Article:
Abstract # 92:

Scheduled for Thursday, August 18, 2005 07:00 PM-09:00 PM: (Cambridge/Oxford Room) Poster Presentation

A frog in the throat: The “gargle” vocalization of immature white-faced capuchin monkeys (Cebus capucinus) in Costa Rica

K. C. MacKinnon
Saint Louis University, Dept. of Sociology and Criminal Justice, and Center for International Studies, Saint Louis University, 3500 Lindell Blvd., St. Louis, MO 63103, USA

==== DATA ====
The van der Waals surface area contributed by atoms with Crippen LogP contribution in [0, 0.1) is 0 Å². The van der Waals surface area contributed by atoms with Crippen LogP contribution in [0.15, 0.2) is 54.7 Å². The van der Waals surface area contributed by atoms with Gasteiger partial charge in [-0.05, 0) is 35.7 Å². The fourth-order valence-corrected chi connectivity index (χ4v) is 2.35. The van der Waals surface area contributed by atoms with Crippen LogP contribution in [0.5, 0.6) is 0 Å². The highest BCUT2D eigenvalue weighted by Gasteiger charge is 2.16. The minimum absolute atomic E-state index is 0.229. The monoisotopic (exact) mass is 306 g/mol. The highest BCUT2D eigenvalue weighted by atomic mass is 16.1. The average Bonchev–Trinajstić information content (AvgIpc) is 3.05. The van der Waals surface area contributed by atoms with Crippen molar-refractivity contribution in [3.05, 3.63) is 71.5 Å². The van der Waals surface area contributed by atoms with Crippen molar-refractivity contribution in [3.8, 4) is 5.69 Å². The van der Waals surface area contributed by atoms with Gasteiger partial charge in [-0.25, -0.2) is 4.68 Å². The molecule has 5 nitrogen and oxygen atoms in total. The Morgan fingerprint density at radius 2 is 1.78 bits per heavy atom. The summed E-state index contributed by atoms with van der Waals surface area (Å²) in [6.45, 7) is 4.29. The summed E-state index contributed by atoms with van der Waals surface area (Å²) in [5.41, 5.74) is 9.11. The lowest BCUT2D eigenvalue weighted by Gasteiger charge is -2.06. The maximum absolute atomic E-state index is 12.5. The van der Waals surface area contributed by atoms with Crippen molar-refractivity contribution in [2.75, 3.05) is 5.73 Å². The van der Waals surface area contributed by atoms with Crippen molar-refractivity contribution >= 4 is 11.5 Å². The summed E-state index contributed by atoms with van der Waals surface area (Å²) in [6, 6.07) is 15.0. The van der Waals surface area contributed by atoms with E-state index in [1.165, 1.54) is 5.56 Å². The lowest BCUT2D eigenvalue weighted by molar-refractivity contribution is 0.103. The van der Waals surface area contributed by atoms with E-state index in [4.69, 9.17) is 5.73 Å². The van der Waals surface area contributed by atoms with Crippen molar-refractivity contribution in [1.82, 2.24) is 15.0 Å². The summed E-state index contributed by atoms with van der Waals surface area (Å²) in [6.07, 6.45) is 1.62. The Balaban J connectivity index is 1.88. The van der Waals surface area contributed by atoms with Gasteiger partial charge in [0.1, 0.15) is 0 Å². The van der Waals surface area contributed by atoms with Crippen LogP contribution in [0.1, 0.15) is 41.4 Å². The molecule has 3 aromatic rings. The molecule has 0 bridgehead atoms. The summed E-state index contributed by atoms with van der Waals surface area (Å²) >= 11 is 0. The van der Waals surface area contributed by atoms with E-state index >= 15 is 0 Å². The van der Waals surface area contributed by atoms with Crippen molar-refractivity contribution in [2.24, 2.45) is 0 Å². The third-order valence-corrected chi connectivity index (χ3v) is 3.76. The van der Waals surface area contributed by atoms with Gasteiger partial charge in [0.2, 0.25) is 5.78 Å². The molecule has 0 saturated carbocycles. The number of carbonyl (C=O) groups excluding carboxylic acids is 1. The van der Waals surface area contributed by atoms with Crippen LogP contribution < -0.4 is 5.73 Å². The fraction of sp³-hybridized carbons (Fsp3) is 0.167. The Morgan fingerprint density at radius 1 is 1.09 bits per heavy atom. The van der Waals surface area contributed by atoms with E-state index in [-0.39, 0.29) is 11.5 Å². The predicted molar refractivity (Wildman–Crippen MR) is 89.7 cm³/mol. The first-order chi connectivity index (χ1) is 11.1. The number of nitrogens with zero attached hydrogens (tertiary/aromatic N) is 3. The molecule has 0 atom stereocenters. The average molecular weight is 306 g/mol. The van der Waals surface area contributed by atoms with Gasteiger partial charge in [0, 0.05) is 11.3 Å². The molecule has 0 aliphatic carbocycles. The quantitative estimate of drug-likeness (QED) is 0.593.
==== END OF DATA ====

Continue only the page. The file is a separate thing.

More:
The gargle vocalization is a unique call in capuchins. It is a raspy, throaty noise made by immatures, usually directed towards an adult male, particularly the alpha. This presentation examines the context of gargle vocalizations in infant (birth-1 year) and small juvenile (1-3 years) white-faced capuchin monkeys (Cebus capucinus) in northwestern Costa Rica. Data were collected for 11 months on two habituated groups of capuchins using focal animal sampling, and immatures were recognized individually. Immatures directed virtually all of their gargle vocalizations to adult males, and almost exclusively to the alpha male. In paired comparisons (two-tailed Mann-Whitney U tests), small juveniles gargled to adult males significantly more than to adult females (U = 0.0, W = 36, P = 0.0022), and among males, juveniles gargled to the alpha significantly more than to the beta (U = 0.0, W = 24, P = 0.0095). The calls elicited no discernable responses in the adult males, and males were not observed gargling towards any group members. Immatures, particularly small juveniles, are highly aware of the actions of alpha males, and visually monitor, follow, and often approach them. The function of this call may serve to ‘announce’ the approach of a younger, submissive individual, thereby guarding against any possible negative reaction by the adult male. Capuchin males are quite tolerant of immatures, and this call may facilitate affiliative interactions.